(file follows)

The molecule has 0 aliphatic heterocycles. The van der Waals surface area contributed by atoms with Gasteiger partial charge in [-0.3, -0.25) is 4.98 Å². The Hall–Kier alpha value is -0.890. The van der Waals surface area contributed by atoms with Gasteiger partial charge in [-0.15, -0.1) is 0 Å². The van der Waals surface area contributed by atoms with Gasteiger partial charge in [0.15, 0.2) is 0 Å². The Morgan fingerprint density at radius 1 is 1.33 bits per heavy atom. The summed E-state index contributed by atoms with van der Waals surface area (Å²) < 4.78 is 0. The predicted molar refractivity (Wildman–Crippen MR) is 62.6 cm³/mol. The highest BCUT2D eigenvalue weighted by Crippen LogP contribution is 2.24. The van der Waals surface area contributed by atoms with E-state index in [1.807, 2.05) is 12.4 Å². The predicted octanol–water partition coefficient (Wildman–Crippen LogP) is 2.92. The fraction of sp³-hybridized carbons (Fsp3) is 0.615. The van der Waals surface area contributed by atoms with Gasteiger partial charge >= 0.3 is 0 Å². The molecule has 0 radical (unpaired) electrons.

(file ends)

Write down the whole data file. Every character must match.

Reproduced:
The molecule has 0 aliphatic heterocycles. The van der Waals surface area contributed by atoms with Gasteiger partial charge in [-0.3, -0.25) is 4.98 Å². The Hall–Kier alpha value is -0.890. The van der Waals surface area contributed by atoms with Gasteiger partial charge in [-0.15, -0.1) is 0 Å². The van der Waals surface area contributed by atoms with Gasteiger partial charge in [0.15, 0.2) is 0 Å². The Morgan fingerprint density at radius 1 is 1.33 bits per heavy atom. The summed E-state index contributed by atoms with van der Waals surface area (Å²) < 4.78 is 0. The predicted molar refractivity (Wildman–Crippen MR) is 62.6 cm³/mol. The highest BCUT2D eigenvalue weighted by Crippen LogP contribution is 2.24. The van der Waals surface area contributed by atoms with E-state index in [1.807, 2.05) is 12.4 Å². The predicted octanol–water partition coefficient (Wildman–Crippen LogP) is 2.92. The fraction of sp³-hybridized carbons (Fsp3) is 0.615. The van der Waals surface area contributed by atoms with Gasteiger partial charge >= 0.3 is 0 Å². The molecule has 0 radical (unpaired) electrons.